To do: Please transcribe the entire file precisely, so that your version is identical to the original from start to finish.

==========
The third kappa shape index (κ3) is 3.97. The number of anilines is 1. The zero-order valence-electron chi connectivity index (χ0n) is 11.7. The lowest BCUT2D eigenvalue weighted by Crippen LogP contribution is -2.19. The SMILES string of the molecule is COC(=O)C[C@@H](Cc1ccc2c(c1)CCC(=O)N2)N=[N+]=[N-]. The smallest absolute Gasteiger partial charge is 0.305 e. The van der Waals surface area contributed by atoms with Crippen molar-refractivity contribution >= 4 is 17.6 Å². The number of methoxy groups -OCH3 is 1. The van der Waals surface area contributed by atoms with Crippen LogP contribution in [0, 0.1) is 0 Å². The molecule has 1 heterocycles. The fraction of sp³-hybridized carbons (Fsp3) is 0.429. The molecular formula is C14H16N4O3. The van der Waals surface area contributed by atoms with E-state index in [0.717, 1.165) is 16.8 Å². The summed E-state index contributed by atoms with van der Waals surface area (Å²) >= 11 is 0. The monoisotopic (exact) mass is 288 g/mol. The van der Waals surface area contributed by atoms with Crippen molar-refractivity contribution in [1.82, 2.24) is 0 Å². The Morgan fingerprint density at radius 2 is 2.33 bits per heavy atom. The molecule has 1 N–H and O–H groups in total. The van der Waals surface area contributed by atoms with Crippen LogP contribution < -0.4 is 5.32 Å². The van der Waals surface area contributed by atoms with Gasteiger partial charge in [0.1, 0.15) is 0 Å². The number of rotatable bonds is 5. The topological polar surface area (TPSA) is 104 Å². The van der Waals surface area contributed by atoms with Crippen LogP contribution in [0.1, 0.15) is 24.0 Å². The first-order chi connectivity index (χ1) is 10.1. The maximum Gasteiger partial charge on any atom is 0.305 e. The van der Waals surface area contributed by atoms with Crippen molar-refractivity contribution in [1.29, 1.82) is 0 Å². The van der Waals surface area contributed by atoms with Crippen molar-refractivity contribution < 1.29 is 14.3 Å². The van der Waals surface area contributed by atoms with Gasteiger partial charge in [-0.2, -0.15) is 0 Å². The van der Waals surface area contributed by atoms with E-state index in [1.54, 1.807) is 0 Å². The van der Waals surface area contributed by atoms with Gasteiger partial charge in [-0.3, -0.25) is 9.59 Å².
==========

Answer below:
The third kappa shape index (κ3) is 3.97. The number of anilines is 1. The zero-order valence-electron chi connectivity index (χ0n) is 11.7. The lowest BCUT2D eigenvalue weighted by Crippen LogP contribution is -2.19. The SMILES string of the molecule is COC(=O)C[C@@H](Cc1ccc2c(c1)CCC(=O)N2)N=[N+]=[N-]. The smallest absolute Gasteiger partial charge is 0.305 e. The van der Waals surface area contributed by atoms with Crippen molar-refractivity contribution >= 4 is 17.6 Å². The number of methoxy groups -OCH3 is 1. The van der Waals surface area contributed by atoms with Crippen LogP contribution in [0, 0.1) is 0 Å². The molecule has 1 heterocycles. The fraction of sp³-hybridized carbons (Fsp3) is 0.429. The molecular formula is C14H16N4O3. The van der Waals surface area contributed by atoms with E-state index in [0.717, 1.165) is 16.8 Å². The summed E-state index contributed by atoms with van der Waals surface area (Å²) >= 11 is 0. The monoisotopic (exact) mass is 288 g/mol. The van der Waals surface area contributed by atoms with Crippen molar-refractivity contribution in [1.82, 2.24) is 0 Å². The Morgan fingerprint density at radius 2 is 2.33 bits per heavy atom. The molecule has 1 N–H and O–H groups in total. The van der Waals surface area contributed by atoms with Crippen LogP contribution < -0.4 is 5.32 Å². The van der Waals surface area contributed by atoms with Gasteiger partial charge in [0.1, 0.15) is 0 Å². The number of rotatable bonds is 5. The topological polar surface area (TPSA) is 104 Å². The van der Waals surface area contributed by atoms with Crippen LogP contribution in [0.1, 0.15) is 24.0 Å². The first-order chi connectivity index (χ1) is 10.1. The maximum Gasteiger partial charge on any atom is 0.305 e. The van der Waals surface area contributed by atoms with Crippen molar-refractivity contribution in [1.29, 1.82) is 0 Å². The van der Waals surface area contributed by atoms with Crippen molar-refractivity contribution < 1.29 is 14.3 Å². The van der Waals surface area contributed by atoms with Gasteiger partial charge in [-0.2, -0.15) is 0 Å². The van der Waals surface area contributed by atoms with E-state index in [1.54, 1.807) is 0 Å². The van der Waals surface area contributed by atoms with Gasteiger partial charge in [-0.3, -0.25) is 9.59 Å².